When Aamir Khan confessed he had secretly married his girlfriend

[Book extract] While shooting 'Qayamat Se Qayamat Tak', the actor was able to mirror Raj thanks to his own real-life situation.

 |  5-minute read |   17-11-2016
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Much of what was happening with the principal players in their real life also added to the look and feel of the film. Cinematographer [Kiran] Deohans mentions that at the time of making the film, he, Mansoor and Aamir were all either dating their future wives or were newly married. A lot of the situations in the film reflected what they were experiencing.

"It wasn't tough to fall in love with the way the story was written," muses Deohans, adding that he could sympathise with Raj. In fact, looking back, Deohans thinks of himself, a Hindu boy, dating a Parsi girl; of Mansoor with Tina, a Christian; and Aamir with Reena, a Hindu. All three of them could see themselves in Raj's position.

"I don't know how much it was for Mansoor or Aamir, but I was surely going through the same thing and there was also some angst in trying to balance career and personal life," says Deohans, who believes that what came on screen was truly from the heart.

Although Nasir sahab had worked out most of the premise as well as the characters in his first draft, it was Mansoor who interpreted the young lovers' mannerisms and helped define them. Most of the incidents surrounding Raj and Rashmi, and even the way the characters were interpreted, continue to look fresh even today as this was a departure from the usual manner in which protagonists were represented in Hindi cinema.

mansoor-directing-aa_111716105046.jpg On the sets of Qayamat Se Qayamat Tak. 

Not having studied filmmaking in the traditional sense, Mansoor always relied on his ability to feel the motivation of his characters as a yardstick to gauge how good things were. "My filmmaking," says Mansoor, "doesn't have elaborate film language and I like to work on characters, retain their integrity and, if I can feel that, feel the story points, it's good enough."

Deohans recalls Mansoor saying, "Man, you institute guys," if he ever mentioned Akira Kurosawa or Federico Fellini during a shot, but still found him radical. "Mansoor is very modern in his outlook," insists Deohans and cites the disagreement between Mansoor and Nasir Husain over the sequence where Raj and Rashmi encounter Baba (Makarand Deshpande), as an example of Mansoor's attitude.

Originally, Mansoor had wanted Baba and his boys to walk away after bashing Raj, but Nasir sahab couldn't come around the "hero" being the way he was, although Mansoor's reasoning was based on the simple logic that if he were in Raj's place with his girlfriend in a similar situation, he would stay calm, as his taking on the opposition might worsen the situation. He had to give in to the framework of the mainstream romantic hero within which his "hero" had to exist. The scene was reshot.

mansoor,-aamir,-juhi_111716105052.jpg Director Mansoor Khan explaining a scene to protagonists Aamir Khan and Juhi Chawla. 

However, in spite of the constraints of popular Hindi cinema, most things about Raj and Rashmi, and the core of the film, were credible. For their part, both Aamir and Juhi couldn't help but identify with their roles and even brought a bit of their own selves to the characters.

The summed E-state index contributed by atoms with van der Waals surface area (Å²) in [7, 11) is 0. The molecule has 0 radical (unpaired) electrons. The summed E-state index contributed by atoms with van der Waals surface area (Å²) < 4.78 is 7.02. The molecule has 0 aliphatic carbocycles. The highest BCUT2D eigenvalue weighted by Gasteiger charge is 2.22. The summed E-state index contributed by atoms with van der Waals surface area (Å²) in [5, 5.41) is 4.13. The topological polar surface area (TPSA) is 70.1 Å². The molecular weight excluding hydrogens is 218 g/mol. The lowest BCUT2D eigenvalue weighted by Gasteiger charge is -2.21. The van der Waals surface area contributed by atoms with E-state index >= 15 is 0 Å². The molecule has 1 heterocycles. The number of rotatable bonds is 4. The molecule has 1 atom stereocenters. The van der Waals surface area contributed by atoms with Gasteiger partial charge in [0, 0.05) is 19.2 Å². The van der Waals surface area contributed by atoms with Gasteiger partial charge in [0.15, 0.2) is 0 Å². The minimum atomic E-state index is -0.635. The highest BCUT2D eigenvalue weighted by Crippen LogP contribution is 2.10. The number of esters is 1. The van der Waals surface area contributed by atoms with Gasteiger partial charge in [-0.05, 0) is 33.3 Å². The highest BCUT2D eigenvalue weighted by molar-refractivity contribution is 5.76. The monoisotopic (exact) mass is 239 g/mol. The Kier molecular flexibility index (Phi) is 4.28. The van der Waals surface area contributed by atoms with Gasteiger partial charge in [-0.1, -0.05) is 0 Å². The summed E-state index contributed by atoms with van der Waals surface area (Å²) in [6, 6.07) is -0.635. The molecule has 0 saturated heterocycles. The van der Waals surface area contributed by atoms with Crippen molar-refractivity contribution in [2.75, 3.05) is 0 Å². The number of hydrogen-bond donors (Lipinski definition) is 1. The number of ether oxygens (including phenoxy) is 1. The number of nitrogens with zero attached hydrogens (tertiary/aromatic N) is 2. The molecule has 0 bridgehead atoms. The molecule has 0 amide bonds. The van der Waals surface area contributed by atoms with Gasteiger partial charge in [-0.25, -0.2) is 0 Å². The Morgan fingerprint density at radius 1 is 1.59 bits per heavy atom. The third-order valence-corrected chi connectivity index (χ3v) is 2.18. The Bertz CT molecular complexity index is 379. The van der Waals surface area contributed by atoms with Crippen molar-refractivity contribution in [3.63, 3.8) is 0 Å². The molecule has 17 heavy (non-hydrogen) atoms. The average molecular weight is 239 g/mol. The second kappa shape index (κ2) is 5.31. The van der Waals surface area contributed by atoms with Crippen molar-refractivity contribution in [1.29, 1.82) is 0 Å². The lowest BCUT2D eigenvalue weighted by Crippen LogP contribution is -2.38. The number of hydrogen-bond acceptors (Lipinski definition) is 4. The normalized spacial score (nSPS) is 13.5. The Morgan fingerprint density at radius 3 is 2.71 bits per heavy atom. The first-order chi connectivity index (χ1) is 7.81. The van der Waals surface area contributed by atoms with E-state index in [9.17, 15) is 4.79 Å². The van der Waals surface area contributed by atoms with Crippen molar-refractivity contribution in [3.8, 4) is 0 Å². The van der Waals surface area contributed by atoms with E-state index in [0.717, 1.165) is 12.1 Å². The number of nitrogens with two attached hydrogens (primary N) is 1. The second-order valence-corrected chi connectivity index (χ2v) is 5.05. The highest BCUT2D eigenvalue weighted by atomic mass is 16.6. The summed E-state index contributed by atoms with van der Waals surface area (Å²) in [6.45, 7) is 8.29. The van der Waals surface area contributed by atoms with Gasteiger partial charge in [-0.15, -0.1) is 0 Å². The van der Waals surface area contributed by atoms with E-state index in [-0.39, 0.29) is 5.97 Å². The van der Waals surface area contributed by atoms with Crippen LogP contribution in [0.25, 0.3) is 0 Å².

"Barring saying 'hum, hum', in my heart of hearts, I was a lot like Rashmi," says Chawla, who found Rashmi practically echoing her own conventional outlook. On the other hand, Aamir was able to mirror Raj thanks to his own real-life situation.

Unknown to anyone, Aamir had married his girlfriend, Reena Dutt, in April 1986, months before the film went on floor. Even during the initial portion of the shooting, no one knew he was already married.

Till he had left for the outdoor shoot, Aamir and Reena would spend the better part of the day together and, in the evenings, both would return to their respective parents' home. This arrangement would have continued a little longer had it not been for an incident that took place on the day the unit was to move to Bangalore for the Kolar Goldfields portion.

1.-front-cover_111716104145.jpg Qayamat Se Qayamat Tak: The Film That Revived Hindi Cinema; HarperCollins India; Rs 299.

There were reports of some local disturbance on the Ooty-Bangalore highway and the production manager, Dharamveer Verma, insisted that the entire unit went together once they packed up for the day. Aamir refused to leave Ooty till he got a call from Bombay. Reena had gone for a college picnic and, as she would return late, Aamir had asked a common friend to escort her home from the bus stop, and to call him at his hotel after she reached home.

With everyone ready to move, Aamir insisted on waiting for a phone call but couldn't come up with a reason to justify its importance. With each passing moment, everyone was getting restless to leave but Aamir simply refused to budge.

After waiting for over two hours for the call, a worried Aamir finally confided in Nuzhat, who took charge and kept everyone calm. By the time Aamir's friend called to inform Aamir that Reena's bus had broken down but that she was safely back home it was nine in the evening.

It was only then that a relieved unit and a finally smiling Aamir left Ooty. Till he confessed about Reena to Nuzhat, Aamir was almost living an aspect of Raj's life and was, therefore, able to essay the role with conviction.

(Printed with the publisher's permission.)

Also read - How Aamir saved Rang De Basanti and SRK went out of his way for Swades


Gautam Chintamani Gautam Chintamani @gchintamani

Cinephile, observer of society and technology and author of the of Dark Star: The Loneliness of Being Rajesh Khanna.

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